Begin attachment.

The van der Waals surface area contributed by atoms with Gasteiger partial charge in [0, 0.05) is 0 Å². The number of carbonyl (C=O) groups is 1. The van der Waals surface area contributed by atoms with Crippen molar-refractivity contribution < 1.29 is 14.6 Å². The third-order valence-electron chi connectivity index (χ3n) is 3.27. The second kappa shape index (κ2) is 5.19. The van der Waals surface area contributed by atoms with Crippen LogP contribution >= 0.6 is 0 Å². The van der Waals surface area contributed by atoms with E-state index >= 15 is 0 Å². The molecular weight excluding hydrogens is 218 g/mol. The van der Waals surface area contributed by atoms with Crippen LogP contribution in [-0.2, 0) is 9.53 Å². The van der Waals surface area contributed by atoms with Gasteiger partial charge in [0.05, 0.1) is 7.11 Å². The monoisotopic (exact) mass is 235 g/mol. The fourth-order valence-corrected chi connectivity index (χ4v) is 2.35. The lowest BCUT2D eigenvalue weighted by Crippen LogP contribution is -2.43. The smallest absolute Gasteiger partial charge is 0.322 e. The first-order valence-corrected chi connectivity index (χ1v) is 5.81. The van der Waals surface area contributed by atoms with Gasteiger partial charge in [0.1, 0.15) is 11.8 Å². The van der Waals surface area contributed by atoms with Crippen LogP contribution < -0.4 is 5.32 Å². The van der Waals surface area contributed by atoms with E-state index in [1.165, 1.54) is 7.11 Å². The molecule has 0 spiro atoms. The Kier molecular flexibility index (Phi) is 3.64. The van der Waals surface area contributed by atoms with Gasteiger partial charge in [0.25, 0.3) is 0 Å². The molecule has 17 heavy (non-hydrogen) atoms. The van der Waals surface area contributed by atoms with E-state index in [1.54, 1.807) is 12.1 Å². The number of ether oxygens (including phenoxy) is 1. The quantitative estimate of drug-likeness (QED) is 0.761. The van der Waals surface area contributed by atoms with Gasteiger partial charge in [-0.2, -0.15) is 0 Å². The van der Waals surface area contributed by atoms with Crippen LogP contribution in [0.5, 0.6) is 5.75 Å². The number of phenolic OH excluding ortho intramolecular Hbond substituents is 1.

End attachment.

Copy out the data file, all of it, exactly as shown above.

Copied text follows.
The van der Waals surface area contributed by atoms with Gasteiger partial charge in [0, 0.05) is 0 Å². The number of carbonyl (C=O) groups is 1. The van der Waals surface area contributed by atoms with Crippen molar-refractivity contribution < 1.29 is 14.6 Å². The third-order valence-electron chi connectivity index (χ3n) is 3.27. The second kappa shape index (κ2) is 5.19. The van der Waals surface area contributed by atoms with Crippen LogP contribution >= 0.6 is 0 Å². The van der Waals surface area contributed by atoms with E-state index >= 15 is 0 Å². The molecular weight excluding hydrogens is 218 g/mol. The van der Waals surface area contributed by atoms with Crippen LogP contribution in [-0.2, 0) is 9.53 Å². The van der Waals surface area contributed by atoms with Gasteiger partial charge in [0.05, 0.1) is 7.11 Å². The monoisotopic (exact) mass is 235 g/mol. The fourth-order valence-corrected chi connectivity index (χ4v) is 2.35. The lowest BCUT2D eigenvalue weighted by Crippen LogP contribution is -2.43. The smallest absolute Gasteiger partial charge is 0.322 e. The first-order valence-corrected chi connectivity index (χ1v) is 5.81. The van der Waals surface area contributed by atoms with Gasteiger partial charge in [0.1, 0.15) is 11.8 Å². The van der Waals surface area contributed by atoms with Crippen LogP contribution < -0.4 is 5.32 Å². The van der Waals surface area contributed by atoms with E-state index in [1.165, 1.54) is 7.11 Å². The molecule has 0 spiro atoms. The Kier molecular flexibility index (Phi) is 3.64. The van der Waals surface area contributed by atoms with Gasteiger partial charge in [0.25, 0.3) is 0 Å². The molecule has 17 heavy (non-hydrogen) atoms. The van der Waals surface area contributed by atoms with E-state index in [1.54, 1.807) is 12.1 Å². The number of ether oxygens (including phenoxy) is 1. The quantitative estimate of drug-likeness (QED) is 0.761. The van der Waals surface area contributed by atoms with Gasteiger partial charge in [-0.2, -0.15) is 0 Å². The van der Waals surface area contributed by atoms with Crippen LogP contribution in [0.5, 0.6) is 5.75 Å². The number of phenolic OH excluding ortho intramolecular Hbond substituents is 1.